I wanted to write a quick post about my first trap-out since I decided to start increasing the apiary size by looking for swarms, doing colony cut-outs out of houses, and now tree trap-outs as well. I have some pics I will post below, and if I can get my videos all spliced together I might even post a movie.
First things first though, an explanation of what a trap-out is. A trap-out is where there are bees in something that cannot be damaged, and it will take coaxing and coercion to get them out without resorting to killing them. In this case I have been tasked to remove wild bees from a really old oak. Me and 4 other people could prolly hug around it. Well if it didn't have angry stingy bees living in it that is.
Anyway, the tree is huge, and the bees have chosen to live in it. Their entrance is about 6-7 feet off the ground in a big knot hole. Not bad, and hurray for me, I won't be on a ladder! The owner of the property did not want to cut the tree down, which is one of the ways bees are removed, but I agreed to find some other way. Trapping the bees out was going to be method here.
First, the coaxing part is to have a hive setting very closely to the entrance of the wild colony. Inside of this hive box will contain frames, and a special frame that is filled with eggs. I understand it has to be eggs or the trapout will fail. So the morning I set the trap up I stole a frame of eggs out of one of my hives destined to be the lure in the hive box. The theory is that the bees will smell the eggs, and the smell of bees on the frame of comb, and move in to start taking care of the eggs. At that point if they do move in they will realize they have no queen, and begin developing a queen out of a few of the eggs. After 3 weeks a queen will emerge and take over the hive. At this point the hive has become home to the colony and it can be removed to some other place.
The coercion part of this trapping-out is the escape cone, or trap-out cone. It is number 8 hardware cloth (#8 means 8 squares per inch, or approximately 1/8 squares) and it is fashioned into a cone shape. A piece of plywood is used to hold the cone in place. A hole is drilled in the plywood, the cone inserted with some of it folded over on the back of the plywood, and for mine stapled in place. It should look something like this:
Behind the cone during installation I have fashioned a tinfoil muff of sorts about 5 inches across and wider than the bee knot hole. This will be squished when I push down against the plywood holding the cone. It should provide a tight seal against the uneven surface of the tree and all without caulking or other messy things. The plywood is them secured in place by deck screws. Here's a pic of it attached to the tree:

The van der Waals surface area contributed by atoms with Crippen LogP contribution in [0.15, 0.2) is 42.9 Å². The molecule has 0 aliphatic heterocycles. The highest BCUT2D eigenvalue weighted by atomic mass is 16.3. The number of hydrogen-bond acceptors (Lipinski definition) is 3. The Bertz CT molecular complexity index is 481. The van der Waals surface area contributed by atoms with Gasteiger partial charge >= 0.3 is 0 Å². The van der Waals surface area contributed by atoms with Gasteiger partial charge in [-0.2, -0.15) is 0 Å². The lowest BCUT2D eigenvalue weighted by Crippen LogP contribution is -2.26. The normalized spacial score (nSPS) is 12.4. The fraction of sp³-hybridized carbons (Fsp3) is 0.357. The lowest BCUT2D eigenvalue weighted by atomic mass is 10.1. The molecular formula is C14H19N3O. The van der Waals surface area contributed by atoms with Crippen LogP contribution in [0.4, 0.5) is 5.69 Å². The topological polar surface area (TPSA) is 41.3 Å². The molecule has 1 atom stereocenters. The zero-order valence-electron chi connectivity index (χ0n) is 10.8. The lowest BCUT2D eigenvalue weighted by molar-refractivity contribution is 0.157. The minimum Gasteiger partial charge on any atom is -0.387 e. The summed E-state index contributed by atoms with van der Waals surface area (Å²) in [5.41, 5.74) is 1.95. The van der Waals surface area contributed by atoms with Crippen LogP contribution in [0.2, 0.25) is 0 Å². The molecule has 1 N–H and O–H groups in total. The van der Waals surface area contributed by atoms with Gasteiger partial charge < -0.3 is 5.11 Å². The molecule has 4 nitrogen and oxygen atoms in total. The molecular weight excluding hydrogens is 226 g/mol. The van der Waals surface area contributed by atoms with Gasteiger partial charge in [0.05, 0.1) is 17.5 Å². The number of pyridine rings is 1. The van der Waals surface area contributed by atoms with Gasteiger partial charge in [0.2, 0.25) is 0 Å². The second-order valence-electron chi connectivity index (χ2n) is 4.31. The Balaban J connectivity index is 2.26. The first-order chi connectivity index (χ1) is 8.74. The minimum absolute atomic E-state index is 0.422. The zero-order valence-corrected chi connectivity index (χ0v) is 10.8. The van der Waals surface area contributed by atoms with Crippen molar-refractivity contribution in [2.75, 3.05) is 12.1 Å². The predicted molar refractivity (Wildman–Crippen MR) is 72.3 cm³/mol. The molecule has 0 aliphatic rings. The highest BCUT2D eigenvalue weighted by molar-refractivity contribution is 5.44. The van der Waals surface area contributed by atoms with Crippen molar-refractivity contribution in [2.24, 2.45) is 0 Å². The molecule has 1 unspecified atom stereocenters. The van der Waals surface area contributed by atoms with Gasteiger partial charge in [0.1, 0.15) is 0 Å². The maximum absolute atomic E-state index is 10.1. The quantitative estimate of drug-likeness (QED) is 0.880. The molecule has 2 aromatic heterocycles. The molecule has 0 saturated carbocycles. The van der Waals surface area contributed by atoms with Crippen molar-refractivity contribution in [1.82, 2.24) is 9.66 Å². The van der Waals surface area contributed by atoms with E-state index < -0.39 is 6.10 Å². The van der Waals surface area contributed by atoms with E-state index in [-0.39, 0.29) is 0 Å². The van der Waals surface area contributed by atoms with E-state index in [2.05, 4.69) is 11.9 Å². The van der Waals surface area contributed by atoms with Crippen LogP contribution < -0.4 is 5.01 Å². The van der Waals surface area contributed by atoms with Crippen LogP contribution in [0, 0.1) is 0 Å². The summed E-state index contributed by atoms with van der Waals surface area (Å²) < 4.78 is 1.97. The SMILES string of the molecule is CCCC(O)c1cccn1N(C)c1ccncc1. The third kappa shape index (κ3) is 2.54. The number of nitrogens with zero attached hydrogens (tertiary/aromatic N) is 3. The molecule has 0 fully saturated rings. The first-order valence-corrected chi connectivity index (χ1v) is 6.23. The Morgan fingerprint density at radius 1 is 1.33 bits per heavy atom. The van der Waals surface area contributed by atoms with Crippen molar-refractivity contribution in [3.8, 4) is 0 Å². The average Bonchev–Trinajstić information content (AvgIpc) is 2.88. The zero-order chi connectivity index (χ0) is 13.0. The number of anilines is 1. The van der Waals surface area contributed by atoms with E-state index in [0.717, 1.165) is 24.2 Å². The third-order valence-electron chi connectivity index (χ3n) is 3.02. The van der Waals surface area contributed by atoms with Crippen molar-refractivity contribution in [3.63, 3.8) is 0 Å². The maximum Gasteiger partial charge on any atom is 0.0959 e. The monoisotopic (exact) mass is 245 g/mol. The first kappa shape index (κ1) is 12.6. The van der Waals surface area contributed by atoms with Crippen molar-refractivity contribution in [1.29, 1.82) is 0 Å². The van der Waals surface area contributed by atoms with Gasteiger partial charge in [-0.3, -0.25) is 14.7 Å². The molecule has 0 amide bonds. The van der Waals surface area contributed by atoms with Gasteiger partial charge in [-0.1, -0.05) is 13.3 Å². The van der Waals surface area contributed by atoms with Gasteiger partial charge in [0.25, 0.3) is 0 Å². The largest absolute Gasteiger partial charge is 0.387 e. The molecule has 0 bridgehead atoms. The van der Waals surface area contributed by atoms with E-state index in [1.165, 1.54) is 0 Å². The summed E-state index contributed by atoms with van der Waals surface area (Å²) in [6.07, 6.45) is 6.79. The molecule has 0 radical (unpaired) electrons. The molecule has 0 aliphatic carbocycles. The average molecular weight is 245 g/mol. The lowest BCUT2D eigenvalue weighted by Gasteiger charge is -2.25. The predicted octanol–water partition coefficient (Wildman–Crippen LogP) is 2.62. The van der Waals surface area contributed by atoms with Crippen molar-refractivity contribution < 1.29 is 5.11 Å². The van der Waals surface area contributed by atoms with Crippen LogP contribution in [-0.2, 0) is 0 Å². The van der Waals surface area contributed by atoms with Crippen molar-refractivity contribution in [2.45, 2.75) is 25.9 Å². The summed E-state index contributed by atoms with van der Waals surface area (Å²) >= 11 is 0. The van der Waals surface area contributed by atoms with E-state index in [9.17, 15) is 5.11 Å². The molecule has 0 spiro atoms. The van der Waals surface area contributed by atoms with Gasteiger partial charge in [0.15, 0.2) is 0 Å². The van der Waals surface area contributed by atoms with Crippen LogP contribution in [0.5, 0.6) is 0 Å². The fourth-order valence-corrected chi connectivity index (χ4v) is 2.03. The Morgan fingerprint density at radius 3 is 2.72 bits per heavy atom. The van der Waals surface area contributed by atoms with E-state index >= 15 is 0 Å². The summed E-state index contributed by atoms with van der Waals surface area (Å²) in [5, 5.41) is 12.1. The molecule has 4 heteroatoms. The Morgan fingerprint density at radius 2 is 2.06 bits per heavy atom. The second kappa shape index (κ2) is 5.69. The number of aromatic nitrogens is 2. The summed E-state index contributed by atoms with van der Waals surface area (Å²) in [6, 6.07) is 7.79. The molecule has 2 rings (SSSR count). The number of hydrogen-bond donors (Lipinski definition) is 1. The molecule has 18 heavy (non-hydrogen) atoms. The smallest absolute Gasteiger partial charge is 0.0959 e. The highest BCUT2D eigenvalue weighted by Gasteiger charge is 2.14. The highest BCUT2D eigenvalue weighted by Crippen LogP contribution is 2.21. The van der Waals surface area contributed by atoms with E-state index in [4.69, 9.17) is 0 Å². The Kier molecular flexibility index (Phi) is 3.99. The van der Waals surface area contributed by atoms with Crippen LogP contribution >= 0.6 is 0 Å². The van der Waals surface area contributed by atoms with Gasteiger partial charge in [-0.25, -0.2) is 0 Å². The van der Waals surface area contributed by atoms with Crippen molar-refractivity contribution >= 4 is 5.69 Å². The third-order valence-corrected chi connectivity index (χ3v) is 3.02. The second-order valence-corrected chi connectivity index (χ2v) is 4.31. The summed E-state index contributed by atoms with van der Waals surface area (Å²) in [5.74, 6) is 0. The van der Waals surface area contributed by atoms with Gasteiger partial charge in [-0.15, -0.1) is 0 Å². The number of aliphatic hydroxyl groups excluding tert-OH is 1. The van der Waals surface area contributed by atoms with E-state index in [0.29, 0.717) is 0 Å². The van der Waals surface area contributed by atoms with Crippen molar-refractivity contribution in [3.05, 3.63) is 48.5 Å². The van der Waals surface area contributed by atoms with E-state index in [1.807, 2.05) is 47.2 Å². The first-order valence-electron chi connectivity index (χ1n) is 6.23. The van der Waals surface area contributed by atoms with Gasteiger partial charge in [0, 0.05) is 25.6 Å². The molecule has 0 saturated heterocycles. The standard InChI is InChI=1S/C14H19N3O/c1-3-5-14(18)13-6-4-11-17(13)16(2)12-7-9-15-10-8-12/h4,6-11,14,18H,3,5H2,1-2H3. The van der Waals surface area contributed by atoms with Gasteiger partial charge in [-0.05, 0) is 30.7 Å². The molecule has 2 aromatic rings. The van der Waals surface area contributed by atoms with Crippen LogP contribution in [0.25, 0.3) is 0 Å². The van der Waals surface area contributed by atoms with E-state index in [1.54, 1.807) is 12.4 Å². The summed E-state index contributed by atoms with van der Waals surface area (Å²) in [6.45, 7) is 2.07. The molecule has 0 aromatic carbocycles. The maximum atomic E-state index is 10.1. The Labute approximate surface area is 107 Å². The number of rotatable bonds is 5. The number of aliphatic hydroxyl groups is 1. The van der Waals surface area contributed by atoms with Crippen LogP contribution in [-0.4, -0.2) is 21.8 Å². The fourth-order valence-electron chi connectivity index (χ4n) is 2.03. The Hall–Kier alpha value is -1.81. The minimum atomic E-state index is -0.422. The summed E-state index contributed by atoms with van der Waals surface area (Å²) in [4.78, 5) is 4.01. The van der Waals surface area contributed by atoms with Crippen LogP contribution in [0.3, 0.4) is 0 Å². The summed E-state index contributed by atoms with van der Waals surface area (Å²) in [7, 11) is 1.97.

The magical thing about this cone is that the bees can exit, but because of the way their eyes work they cannot discern that the tip of the cone is the way to get back in, so bees leave, but cannot get back in to the hive showing up instead at the base of the cone where they can smell bees but can't get to them. Since there is a hive sitting closely that smells like home the bees will investigate, locate the eggs and begin caring for them. Other bees will join them (meaning any bee that leaves the original colony in the tree) until a point where a dearth is perceived on the part of the wild hive still inside the tree ("Why isn't anyone coming back from outside with food?"), and at that point the queen and those last bees able to fly will leave the tree looking for a better place to locate food. So they might be seen making a swarm swarm from the bee tree to signify that we are close to the end. The time it takes to get to this point is about 6 weeks total.
At this point once all bees have left and no one is coming out of the tree that the cone can be removed. What!! You might be saying. But it is ok, the colony has moved into the hive box, the tree Queen has flown off and all that remains in the tree is honey, and pollen. Since the box is home, has a queen they love dearly, and there are no guard bees around the tree entrance, the hive box bees will go into the tree and burgle all of the honey in the tree and bring it back to the box. Yoink! Finder's keeper's and all.
Once the robbing has ended, I will sneak up on the hive in the dead of night and plug the exits, then transport the hive back to it's new home in my apiary. Ta-dah, free bees. The next morning they will fly out, do some circles to orient themselves and head off looking for food.
And that's it, no pesticides, free bees, and only a little time to invest as the bees do all the moving.
I like it.
I will be making a handful of trips over there to check on them and will update the blog with their progress.
Thanks for stopping by!